Anna Ancher, Public domain, via Wikimedia Commons. Wikimedia Commons contributors, “File:Anna Ancher – Røde stokroser i haven ved Ancher-familiens hus på Markvej i Skagen.jpg,” Wikimedia Commons, the free media repository, https://commons.wikimedia.org/w/index.php?title=File:Anna_Ancher_-_R%C3%B8de_stokroser_i_haven_ved_Ancher-familiens_hus_p%C3%A5_Markvej_i_Skagen.jpg&oldid=616771666 (accessed January 14, 2022).

[1] Wikipedia contributors, “Anna Ancher,” Wikipedia, The Free Encyclopedia, https://en.wikipedia.org/w/index.php?title=Anna_Ancher&oldid=1041257716 (accessed January 14, 2022).

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#FineArtFriday: Harvesters by Anna Ancher, 1905

Anna_Ancher_-_Harvesters_-_Google_Art_ProjectArtist: Anna Ancher  (1859–1935)

Title: Harvesters

Date: 1905

Medium: oil on canvas

Dimensions: w56.2 x h43.4 cm (Without frame)

Collection: Skagens Museum

What I love about this painting:

While she normally painted interiors, Anna Ancher captured a perfect late summer morning beneath blue skies in this painting. One can almost hear the rustling of ripe grain moving with the breeze.

I like the placement of the three figures, two women and a man. Are they husband, wife, and daughter? There is a sense of movement in this painting. They enter the scene from the right, and you feel sure they will exit to the left, where the field that is to be cut that day is.

The man will scythe, the woman who follows third will rake, and the woman in the middle will stack the sheaves.

These are not poor people. These farmers are dressed modestly in clean work clothes that aren’t tattered and patched. They are doing well; the grain is high, and life is good in these years of plenty before the outbreak of WWI.

About the Artist, via Wikipedia:

Anna Ancher (18 August 1859 – 15 April 1935), born Anna Kirstine Brøndum, was born in Skagen, Denmark, was the only one of the Skagen Painters who was born and grew up in Skagen, where her father owned the Brøndums Hotel. The artistic talent of Anna Ancher became obvious at an early age and she became acquainted with pictorial art via the many artists who settled to paint in Skagen, in the north of Jylland.

While she studied drawing for three years at the Vilhelm Kyhn College of Painting in Copenhagen, she developed her own style and was a pioneer in observing the interplay of different colors in natural light. She also studied drawing in Paris at the atelier of Pierre Puvis de Chavannes along with Marie Triepcke, who would marry Peder Severin Krøyer, another Skagen painter.

In 1880 she married fellow painter Michael Ancher, whom she met in Skagen. They had one child, daughter Helga Ancher. Despite pressure from society that married women should devote themselves to household duties, she continued painting after marriage.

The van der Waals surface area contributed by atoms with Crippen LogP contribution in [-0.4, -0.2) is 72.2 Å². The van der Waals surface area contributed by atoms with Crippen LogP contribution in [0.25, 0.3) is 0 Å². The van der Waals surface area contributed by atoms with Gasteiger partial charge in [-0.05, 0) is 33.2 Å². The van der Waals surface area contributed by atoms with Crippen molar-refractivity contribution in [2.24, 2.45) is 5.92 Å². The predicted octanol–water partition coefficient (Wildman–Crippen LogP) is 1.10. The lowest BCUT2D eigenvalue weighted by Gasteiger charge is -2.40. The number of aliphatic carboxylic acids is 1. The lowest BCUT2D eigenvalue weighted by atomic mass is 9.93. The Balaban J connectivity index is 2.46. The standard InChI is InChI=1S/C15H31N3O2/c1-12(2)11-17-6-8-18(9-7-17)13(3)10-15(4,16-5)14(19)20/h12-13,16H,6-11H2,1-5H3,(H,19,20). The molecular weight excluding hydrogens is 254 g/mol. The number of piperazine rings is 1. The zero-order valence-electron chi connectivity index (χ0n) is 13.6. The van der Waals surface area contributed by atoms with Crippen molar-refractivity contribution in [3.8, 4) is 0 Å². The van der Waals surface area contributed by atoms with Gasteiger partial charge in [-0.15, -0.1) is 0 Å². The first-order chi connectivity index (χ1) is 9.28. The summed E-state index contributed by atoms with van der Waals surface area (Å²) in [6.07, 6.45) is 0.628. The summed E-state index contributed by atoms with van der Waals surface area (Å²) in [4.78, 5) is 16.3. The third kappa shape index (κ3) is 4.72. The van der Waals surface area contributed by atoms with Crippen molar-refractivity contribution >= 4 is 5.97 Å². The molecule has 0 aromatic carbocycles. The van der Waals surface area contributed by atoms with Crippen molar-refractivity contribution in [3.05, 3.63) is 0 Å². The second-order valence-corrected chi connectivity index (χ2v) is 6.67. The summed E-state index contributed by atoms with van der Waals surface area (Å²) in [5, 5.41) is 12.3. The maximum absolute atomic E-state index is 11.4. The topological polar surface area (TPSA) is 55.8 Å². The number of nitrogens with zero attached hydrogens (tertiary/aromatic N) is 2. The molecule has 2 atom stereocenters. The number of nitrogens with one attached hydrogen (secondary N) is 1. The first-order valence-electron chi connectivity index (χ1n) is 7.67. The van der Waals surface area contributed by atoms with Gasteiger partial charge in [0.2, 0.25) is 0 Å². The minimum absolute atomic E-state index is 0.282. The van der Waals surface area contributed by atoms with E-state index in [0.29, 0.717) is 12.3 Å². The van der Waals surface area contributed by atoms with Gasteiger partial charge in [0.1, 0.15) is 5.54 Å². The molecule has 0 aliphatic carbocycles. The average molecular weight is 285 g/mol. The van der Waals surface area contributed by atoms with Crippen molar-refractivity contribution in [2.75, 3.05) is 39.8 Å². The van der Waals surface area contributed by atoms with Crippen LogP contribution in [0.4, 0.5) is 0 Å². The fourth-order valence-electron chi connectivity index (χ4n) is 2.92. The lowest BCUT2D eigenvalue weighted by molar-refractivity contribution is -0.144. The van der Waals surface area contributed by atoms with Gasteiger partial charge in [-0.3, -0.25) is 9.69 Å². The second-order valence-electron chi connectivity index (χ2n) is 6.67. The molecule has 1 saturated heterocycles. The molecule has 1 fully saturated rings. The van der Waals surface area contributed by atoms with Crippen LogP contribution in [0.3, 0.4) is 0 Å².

Anna Ancher was considered to be one of the great Danish pictorial artists by virtue of her abilities as a character painter and colorist. Her art found its expression in Nordic art’s modern breakthrough toward a more truthful depiction of reality, e.g. in Blue Ane (1882) and The Girl in the Kitchen (1883–1886).

Ancher preferred to paint interiors and simple themes from the everyday lives of the Skagen people, especially fishermen, women, and children. She was intensely preoccupied with exploring light and color, as in Interior with Clematis (1913). She also created more complex compositions such as A Funeral (1891). Anna Ancher’s works often represented Danish art abroad. Ancher has been known for portraying similar civilians from the Skagen art colony in her works, including an old blind woman.


Credits and Attributions:

Harvesters, Anna Ancher, Public domain, via Wikimedia CommonsWikimedia Commons contributors, “File:Anna Ancher – Harvesters – Google Art Project.jpg,” Wikimedia Commons, the free media repository, https://commons.wikimedia.org/w/index.php?title=File:Anna_Ancher_-_Harvesters_-_Google_Art_Project.jpg&oldid=371900766 (accessed October 14, 2021).

Wikipedia contributors, “Harvesters (Ancher),” Wikipedia, The Free Encyclopedia, https://en.wikipedia.org/w/index.php?title=Harvesters_(Ancher)&oldid=1047378795 (accessed October 14, 2021).

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#FineArtFriday: Corporal J.D.M Pearson GC (WAAF) by Dame Laura Knight 1940

Corporal_J.D.M_Pearson,_GC,_WAAF_(1940)_(Art._IWM_ART_LD_626)About this image via Wikipedia:

A three- quarters length portrait of Corporal J. D. M. Pearson, GC, WAAF (1940) – shows Corporal Daphne Pearson of the Women’s Auxiliary Air Force, WAAF, a recipient of the Empire Gallantry Medal, later exchanged for the George Cross. Although Pearson, at Knight’s insistence, sat for the portrait holding a rifle, the finished painting shows her holding a respirator. As WAAF personal were not allowed to carry arms on duty, Knight had to paint over the rifle. [1]